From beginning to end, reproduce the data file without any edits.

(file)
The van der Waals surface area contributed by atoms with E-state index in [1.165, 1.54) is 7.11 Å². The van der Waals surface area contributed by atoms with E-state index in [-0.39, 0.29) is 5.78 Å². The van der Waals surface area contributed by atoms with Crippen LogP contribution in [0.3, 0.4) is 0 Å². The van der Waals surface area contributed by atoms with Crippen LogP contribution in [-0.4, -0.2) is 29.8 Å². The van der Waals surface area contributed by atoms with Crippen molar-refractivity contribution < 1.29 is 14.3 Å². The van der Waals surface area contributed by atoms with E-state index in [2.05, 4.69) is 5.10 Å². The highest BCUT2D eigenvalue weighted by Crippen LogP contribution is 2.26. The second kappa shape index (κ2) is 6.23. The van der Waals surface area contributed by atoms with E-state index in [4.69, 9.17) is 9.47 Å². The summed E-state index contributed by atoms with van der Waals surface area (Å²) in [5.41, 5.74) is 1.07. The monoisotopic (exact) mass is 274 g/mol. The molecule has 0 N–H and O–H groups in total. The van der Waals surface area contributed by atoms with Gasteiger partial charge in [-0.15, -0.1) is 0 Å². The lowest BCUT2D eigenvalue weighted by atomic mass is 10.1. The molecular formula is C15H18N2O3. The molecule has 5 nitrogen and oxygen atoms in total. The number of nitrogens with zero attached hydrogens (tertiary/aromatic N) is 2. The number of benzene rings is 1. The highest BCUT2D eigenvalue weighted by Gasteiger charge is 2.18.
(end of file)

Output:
The van der Waals surface area contributed by atoms with E-state index in [1.165, 1.54) is 7.11 Å². The van der Waals surface area contributed by atoms with E-state index in [-0.39, 0.29) is 5.78 Å². The van der Waals surface area contributed by atoms with Crippen LogP contribution in [0.3, 0.4) is 0 Å². The van der Waals surface area contributed by atoms with Crippen LogP contribution in [-0.4, -0.2) is 29.8 Å². The van der Waals surface area contributed by atoms with Crippen molar-refractivity contribution < 1.29 is 14.3 Å². The van der Waals surface area contributed by atoms with E-state index in [2.05, 4.69) is 5.10 Å². The highest BCUT2D eigenvalue weighted by Crippen LogP contribution is 2.26. The second kappa shape index (κ2) is 6.23. The van der Waals surface area contributed by atoms with E-state index in [4.69, 9.17) is 9.47 Å². The summed E-state index contributed by atoms with van der Waals surface area (Å²) in [5.41, 5.74) is 1.07. The monoisotopic (exact) mass is 274 g/mol. The molecule has 0 N–H and O–H groups in total. The van der Waals surface area contributed by atoms with Gasteiger partial charge in [-0.15, -0.1) is 0 Å². The lowest BCUT2D eigenvalue weighted by atomic mass is 10.1. The molecular formula is C15H18N2O3. The molecule has 5 nitrogen and oxygen atoms in total. The number of nitrogens with zero attached hydrogens (tertiary/aromatic N) is 2. The number of benzene rings is 1. The highest BCUT2D eigenvalue weighted by Gasteiger charge is 2.18.